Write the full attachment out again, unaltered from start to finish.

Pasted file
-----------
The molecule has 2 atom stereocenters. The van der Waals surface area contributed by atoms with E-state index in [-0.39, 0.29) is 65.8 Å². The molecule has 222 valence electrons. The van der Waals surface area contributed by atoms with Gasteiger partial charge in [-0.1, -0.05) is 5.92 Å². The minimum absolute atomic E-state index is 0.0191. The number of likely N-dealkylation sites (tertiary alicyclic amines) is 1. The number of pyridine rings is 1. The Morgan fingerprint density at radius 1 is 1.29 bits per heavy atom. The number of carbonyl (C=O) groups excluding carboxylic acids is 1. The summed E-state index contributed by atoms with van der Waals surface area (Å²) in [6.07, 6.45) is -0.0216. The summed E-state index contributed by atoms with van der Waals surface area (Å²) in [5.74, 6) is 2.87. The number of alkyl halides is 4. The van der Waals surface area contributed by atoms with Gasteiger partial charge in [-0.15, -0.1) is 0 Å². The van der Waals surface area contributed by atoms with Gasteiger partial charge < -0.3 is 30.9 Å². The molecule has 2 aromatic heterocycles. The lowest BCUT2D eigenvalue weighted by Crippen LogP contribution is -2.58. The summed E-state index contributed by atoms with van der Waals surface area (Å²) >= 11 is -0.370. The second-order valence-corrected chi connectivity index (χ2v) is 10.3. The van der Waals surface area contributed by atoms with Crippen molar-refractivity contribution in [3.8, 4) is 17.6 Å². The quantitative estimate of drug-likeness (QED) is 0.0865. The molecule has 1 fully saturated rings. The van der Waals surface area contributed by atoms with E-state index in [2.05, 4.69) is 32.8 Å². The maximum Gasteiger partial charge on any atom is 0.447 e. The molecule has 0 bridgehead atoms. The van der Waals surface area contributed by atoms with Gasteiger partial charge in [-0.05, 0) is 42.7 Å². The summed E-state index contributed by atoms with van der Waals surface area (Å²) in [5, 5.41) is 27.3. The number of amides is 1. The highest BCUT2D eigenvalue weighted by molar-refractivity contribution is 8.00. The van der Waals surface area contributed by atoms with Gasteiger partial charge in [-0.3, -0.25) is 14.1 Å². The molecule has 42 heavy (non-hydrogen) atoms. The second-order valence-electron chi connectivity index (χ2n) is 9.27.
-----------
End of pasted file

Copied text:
The molecule has 2 atom stereocenters. The van der Waals surface area contributed by atoms with E-state index in [-0.39, 0.29) is 65.8 Å². The molecule has 222 valence electrons. The van der Waals surface area contributed by atoms with Gasteiger partial charge in [-0.1, -0.05) is 5.92 Å². The minimum absolute atomic E-state index is 0.0191. The number of likely N-dealkylation sites (tertiary alicyclic amines) is 1. The number of pyridine rings is 1. The Morgan fingerprint density at radius 1 is 1.29 bits per heavy atom. The number of carbonyl (C=O) groups excluding carboxylic acids is 1. The summed E-state index contributed by atoms with van der Waals surface area (Å²) in [6.07, 6.45) is -0.0216. The summed E-state index contributed by atoms with van der Waals surface area (Å²) in [5.74, 6) is 2.87. The number of alkyl halides is 4. The van der Waals surface area contributed by atoms with Gasteiger partial charge in [-0.15, -0.1) is 0 Å². The van der Waals surface area contributed by atoms with Gasteiger partial charge < -0.3 is 30.9 Å². The molecule has 2 aromatic heterocycles. The lowest BCUT2D eigenvalue weighted by Crippen LogP contribution is -2.58. The summed E-state index contributed by atoms with van der Waals surface area (Å²) >= 11 is -0.370. The second-order valence-corrected chi connectivity index (χ2v) is 10.3. The van der Waals surface area contributed by atoms with Crippen molar-refractivity contribution in [3.8, 4) is 17.6 Å². The quantitative estimate of drug-likeness (QED) is 0.0865. The molecule has 1 fully saturated rings. The van der Waals surface area contributed by atoms with E-state index in [2.05, 4.69) is 32.8 Å². The maximum Gasteiger partial charge on any atom is 0.447 e. The molecule has 0 bridgehead atoms. The van der Waals surface area contributed by atoms with Gasteiger partial charge in [-0.05, 0) is 42.7 Å². The summed E-state index contributed by atoms with van der Waals surface area (Å²) in [5, 5.41) is 27.3. The number of amides is 1. The highest BCUT2D eigenvalue weighted by molar-refractivity contribution is 8.00. The van der Waals surface area contributed by atoms with Gasteiger partial charge in [-0.3, -0.25) is 14.1 Å². The molecule has 42 heavy (non-hydrogen) atoms. The second-order valence-electron chi connectivity index (χ2n) is 9.27.